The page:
UPDATE: The Bangor Daily News is reporting searchers have found the wing of a yellow airplane, but it's from a Cessna 180 that crashed in 1962.

Searchers in Maine are looking for the wreckage of a small plane that went missing in a storm in 1972.

The plane was piloted by 28-year-old Billy Hogan Jr. of Houlton, who was flying home from Connecticut on May 2, 1972.

Billy Hogan Jr/Hogan's Citabria FB

Hogan was returning from Danbury, Connecticut to Aroostook County on the maiden flight of a new yellow-and-black single engine Citabria

He was scheduled to land at Houlton International Airport but communication was lost between Kennebunk and Augusta at about 8:15 AM. The last known contact with flight N11655 was with controllers at the Brunswick Naval Station.

Investigators believe a Civil Air Patrol Beacon in Augusta was out of service that day and Hogan would not have been able to pick it up. Hogan was advised by Brunswick to follow a  a route which would have taken him past Mount Waldo in Frankfort.

Searchers this  morning set out from Anderson's General Store in Frankfort to hike up the more-than one-thousand-foot Mount Waldo overlooking Penobscot Bay, where a hiker who got separated from her family on a trail in the late 1970s says she saw a large depression and plane engine.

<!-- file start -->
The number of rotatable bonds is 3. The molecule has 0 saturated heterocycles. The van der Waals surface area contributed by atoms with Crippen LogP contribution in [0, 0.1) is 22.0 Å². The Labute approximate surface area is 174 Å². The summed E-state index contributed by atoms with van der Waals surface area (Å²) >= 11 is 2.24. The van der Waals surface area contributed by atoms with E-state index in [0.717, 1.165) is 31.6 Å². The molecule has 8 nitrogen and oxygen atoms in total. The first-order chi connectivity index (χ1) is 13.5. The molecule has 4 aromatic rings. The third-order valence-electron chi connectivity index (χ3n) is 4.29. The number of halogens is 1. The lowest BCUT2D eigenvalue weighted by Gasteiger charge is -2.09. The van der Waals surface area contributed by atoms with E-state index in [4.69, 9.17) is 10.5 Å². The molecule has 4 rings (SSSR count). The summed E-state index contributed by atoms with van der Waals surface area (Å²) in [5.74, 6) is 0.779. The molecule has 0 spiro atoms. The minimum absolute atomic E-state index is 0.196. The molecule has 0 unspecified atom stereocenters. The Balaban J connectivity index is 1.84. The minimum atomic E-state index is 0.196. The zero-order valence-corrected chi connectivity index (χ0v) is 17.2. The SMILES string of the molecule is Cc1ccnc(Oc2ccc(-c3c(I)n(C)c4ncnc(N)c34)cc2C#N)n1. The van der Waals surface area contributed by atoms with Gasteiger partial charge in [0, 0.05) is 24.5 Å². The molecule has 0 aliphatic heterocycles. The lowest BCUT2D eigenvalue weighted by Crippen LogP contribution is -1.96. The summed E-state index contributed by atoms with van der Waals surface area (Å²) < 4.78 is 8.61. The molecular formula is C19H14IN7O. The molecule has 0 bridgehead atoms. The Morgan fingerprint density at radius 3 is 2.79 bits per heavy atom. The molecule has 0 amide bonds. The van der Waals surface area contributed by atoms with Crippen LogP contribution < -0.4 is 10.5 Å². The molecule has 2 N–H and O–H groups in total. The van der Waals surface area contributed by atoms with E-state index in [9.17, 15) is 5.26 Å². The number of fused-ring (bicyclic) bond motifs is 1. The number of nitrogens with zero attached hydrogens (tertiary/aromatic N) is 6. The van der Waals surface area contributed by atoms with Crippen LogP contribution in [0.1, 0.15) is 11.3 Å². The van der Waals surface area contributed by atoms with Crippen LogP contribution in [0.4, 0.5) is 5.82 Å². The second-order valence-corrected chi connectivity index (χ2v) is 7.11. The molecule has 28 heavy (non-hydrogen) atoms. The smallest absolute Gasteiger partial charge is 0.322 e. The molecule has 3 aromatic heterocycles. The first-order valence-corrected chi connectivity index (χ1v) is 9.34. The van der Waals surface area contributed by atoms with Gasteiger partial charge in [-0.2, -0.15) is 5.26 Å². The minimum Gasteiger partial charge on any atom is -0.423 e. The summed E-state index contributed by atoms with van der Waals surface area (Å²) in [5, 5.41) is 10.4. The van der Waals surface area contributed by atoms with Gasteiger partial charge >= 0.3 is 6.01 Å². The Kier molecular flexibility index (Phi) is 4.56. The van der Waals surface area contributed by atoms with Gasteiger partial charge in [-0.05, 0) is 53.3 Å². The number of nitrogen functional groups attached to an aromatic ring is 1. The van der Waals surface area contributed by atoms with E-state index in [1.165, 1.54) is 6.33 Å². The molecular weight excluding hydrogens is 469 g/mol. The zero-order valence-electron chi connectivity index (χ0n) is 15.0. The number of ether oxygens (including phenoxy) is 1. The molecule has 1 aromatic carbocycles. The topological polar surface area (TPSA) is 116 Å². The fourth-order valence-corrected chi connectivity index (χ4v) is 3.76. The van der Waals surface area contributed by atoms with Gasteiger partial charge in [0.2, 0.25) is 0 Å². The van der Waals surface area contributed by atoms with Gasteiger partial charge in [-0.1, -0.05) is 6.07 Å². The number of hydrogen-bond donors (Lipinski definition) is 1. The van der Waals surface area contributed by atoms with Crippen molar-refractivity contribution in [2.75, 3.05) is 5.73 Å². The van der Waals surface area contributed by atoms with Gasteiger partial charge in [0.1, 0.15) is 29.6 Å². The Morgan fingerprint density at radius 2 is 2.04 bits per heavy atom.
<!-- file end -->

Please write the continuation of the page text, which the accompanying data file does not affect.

A vintage single-engine Citabria/Hogan's Citabria Facebook

Diane White says her fear of being lost overcame her curiosity and she left the site to find her children. Her family moved out of state and she never reported her find. But in January, White says she saw a Bangor Daily News story about Jerome Hogan's search for his brother's plane and realized it could be the same plane.

The Downeast Emergency Medicine Institute and Old Town Aviation Explorers Post 787 are partnering to search for the wreckage.

Aerial searches are also being conducted.

Interestingly, The DEEMI plane being used for the search is also a single-engine Citabria.

There is also a Facebook page dedicated to the Hogan plane mystery